In October 1989, Doina Maria Cornea, together with a large group of dissidents, sent an open letter to the West against Ceaușescu’s re-election as party secretary. Meanwhile, a violent wave of arrests was unleashed in the country.
On December 17 th , a group of Transylvanian Hungarians, joined by numerous Romanians, gathered in Timisoara, right in front of the house of the Protestant pastor Laszlo Tokes, who had been sentenced to exile. The government responded with tanks, killing 100 people. On December 20 th, the dictator condemned the events in Timisoara in a radio speech. The following day, a rally by Ceaușescu in front of the Central Committee headquarters in Bucharest ended in chaos: the leader was forced to take refuge inside the building.
The population laid siege to the palace where Nicolae and Elena Ceaușescu were imprisoned, who escaped by helicopter from the roof. At the same time, radio and television were occupied, which began to broadcast live coverage of the events. It was only in the evening that the first armed groups of rioters were formed, joined by the army, which invaded the Securitate headquarters.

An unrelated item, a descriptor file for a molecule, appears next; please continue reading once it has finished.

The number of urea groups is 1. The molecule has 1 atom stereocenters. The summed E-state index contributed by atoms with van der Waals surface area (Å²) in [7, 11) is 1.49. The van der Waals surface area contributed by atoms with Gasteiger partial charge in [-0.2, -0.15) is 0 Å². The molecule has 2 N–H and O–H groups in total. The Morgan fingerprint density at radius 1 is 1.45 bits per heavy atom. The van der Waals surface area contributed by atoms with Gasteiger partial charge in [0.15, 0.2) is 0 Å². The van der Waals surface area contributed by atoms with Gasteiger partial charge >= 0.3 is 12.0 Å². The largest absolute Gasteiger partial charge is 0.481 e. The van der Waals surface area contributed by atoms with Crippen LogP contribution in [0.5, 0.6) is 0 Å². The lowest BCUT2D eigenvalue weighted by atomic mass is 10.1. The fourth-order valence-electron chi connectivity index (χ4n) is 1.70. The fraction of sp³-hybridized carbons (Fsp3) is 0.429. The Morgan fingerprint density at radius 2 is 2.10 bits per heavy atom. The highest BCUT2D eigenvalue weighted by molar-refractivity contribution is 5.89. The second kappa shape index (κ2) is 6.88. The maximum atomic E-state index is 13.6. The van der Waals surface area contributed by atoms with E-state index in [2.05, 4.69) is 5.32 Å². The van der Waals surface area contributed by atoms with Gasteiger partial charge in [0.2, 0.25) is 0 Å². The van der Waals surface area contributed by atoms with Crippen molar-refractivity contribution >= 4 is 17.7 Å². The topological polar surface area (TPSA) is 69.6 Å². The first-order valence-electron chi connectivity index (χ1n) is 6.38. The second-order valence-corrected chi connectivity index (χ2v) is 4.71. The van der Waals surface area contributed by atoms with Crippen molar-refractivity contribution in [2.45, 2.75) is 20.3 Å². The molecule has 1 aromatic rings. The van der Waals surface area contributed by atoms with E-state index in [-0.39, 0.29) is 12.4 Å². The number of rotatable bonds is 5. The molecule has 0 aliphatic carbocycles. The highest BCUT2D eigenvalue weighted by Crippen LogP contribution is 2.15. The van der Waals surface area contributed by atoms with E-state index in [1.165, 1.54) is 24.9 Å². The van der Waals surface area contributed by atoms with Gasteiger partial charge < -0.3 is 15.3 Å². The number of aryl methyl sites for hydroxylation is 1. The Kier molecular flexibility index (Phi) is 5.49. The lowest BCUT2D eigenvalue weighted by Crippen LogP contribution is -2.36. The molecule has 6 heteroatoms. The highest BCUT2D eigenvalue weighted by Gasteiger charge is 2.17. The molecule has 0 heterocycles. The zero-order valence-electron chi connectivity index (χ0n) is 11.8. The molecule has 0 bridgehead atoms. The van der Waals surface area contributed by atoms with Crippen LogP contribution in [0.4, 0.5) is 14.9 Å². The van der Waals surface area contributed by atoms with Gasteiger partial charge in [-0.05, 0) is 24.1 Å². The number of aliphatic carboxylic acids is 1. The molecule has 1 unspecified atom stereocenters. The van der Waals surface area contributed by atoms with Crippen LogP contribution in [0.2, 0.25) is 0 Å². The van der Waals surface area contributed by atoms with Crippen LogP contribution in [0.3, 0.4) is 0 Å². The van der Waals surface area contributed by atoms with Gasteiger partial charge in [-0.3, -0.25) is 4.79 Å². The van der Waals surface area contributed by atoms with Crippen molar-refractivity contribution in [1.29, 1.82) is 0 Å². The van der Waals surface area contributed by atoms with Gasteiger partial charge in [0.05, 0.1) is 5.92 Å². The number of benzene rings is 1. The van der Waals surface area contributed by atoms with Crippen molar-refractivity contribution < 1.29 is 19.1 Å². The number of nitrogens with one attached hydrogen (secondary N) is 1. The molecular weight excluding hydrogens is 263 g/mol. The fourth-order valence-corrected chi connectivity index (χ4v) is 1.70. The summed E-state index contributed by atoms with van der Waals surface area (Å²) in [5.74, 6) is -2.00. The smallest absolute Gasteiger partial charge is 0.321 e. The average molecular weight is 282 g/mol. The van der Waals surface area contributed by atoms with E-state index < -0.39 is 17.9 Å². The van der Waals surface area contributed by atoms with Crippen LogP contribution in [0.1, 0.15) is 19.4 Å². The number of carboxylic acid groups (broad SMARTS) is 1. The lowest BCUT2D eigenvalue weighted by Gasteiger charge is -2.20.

On December 25 th , Nicolae and Elena Ceaușescu were sentenced to death at the end of a summary trial in the Targoviste bunker where they had taken refuge. That was a sentence that was carried out immediately.
Compared to the other countries of the Soviet bloc, dissent in Romania played no part in the fall of the regime. Rather, its lower degree of activity, in relation to that of other countries, contributed to the fact that, after 1989, second-line representatives of the Communist Party and not opponents of the party came to power in Bucharest. The changes that were to be expected after the fall of the regime were therefore much more delayed, hesitant, partial… almost insubstantial. After the dutiful chronological reconstruction of this slice of history, without anticipating anything, I am proud and, at the same time, happy to publish the ‘human story’ of a woman who never lost her dignity and courage and, although forced to leave her country as a stateless person because she was considered to be of impure blood (Zero negative), she came to Italy, did not forget her people (in fact, as we will discover especially in the second volume, her voluntary work aimed at assisting and caring for the many wounded who also arrived in our country from Romania is unquestionable) and her human sensitivity that will lead her to adopt a very young girl, also Romanian, abandoned by her government, by life and by her own mother. So, what else could I add to urge you to get to know this extraordinarily human story, if not simply saying: ‘Ladies and Gentlemen, stand up and pay homage to Nela, a heroine who with this book of hers will not leave you as disenchanted and aseptic readers, but will be able to conquer your hearts and souls’.
Thank you, Nela, for your literary contribution.